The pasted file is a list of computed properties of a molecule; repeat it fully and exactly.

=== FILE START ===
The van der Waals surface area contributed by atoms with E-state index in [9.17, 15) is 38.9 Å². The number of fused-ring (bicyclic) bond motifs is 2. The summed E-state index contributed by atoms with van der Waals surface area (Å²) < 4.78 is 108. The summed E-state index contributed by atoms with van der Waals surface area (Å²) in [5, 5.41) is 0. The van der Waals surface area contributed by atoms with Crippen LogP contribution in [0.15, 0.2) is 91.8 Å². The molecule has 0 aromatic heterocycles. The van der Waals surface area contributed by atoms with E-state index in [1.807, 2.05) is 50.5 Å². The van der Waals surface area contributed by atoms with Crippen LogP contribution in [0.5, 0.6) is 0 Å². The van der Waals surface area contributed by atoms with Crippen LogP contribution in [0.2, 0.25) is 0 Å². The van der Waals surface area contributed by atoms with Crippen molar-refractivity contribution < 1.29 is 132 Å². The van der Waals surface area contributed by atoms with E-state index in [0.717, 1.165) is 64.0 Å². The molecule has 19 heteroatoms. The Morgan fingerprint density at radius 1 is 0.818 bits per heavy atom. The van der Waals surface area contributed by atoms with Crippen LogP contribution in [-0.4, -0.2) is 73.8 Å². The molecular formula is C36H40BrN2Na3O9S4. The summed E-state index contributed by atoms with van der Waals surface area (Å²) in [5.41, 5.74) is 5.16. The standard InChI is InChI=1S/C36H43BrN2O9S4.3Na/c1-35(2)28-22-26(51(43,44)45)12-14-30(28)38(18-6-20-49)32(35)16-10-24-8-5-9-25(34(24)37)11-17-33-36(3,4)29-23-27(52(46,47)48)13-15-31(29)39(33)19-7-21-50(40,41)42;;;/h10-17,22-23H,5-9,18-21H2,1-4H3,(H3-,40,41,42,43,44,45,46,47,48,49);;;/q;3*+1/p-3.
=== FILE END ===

The van der Waals surface area contributed by atoms with E-state index in [9.17, 15) is 38.9 Å². The number of fused-ring (bicyclic) bond motifs is 2. The summed E-state index contributed by atoms with van der Waals surface area (Å²) < 4.78 is 108. The summed E-state index contributed by atoms with van der Waals surface area (Å²) in [5, 5.41) is 0. The van der Waals surface area contributed by atoms with Crippen LogP contribution in [0.15, 0.2) is 91.8 Å². The molecule has 0 aromatic heterocycles. The van der Waals surface area contributed by atoms with E-state index in [1.807, 2.05) is 50.5 Å². The van der Waals surface area contributed by atoms with Crippen LogP contribution in [0.5, 0.6) is 0 Å². The van der Waals surface area contributed by atoms with Crippen LogP contribution in [0.2, 0.25) is 0 Å². The van der Waals surface area contributed by atoms with Crippen molar-refractivity contribution < 1.29 is 132 Å². The van der Waals surface area contributed by atoms with E-state index in [0.717, 1.165) is 64.0 Å². The molecule has 19 heteroatoms. The Morgan fingerprint density at radius 1 is 0.818 bits per heavy atom. The van der Waals surface area contributed by atoms with Crippen LogP contribution in [-0.4, -0.2) is 73.8 Å². The molecular formula is C36H40BrN2Na3O9S4. The summed E-state index contributed by atoms with van der Waals surface area (Å²) in [5.41, 5.74) is 5.16. The standard InChI is InChI=1S/C36H43BrN2O9S4.3Na/c1-35(2)28-22-26(51(43,44)45)12-14-30(28)38(18-6-20-49)32(35)16-10-24-8-5-9-25(34(24)37)11-17-33-36(3,4)29-23-27(52(46,47)48)13-15-31(29)39(33)19-7-21-50(40,41)42;;;/h10-17,22-23H,5-9,18-21H2,1-4H3,(H3-,40,41,42,43,44,45,46,47,48,49);;;/q;3*+1/p-3.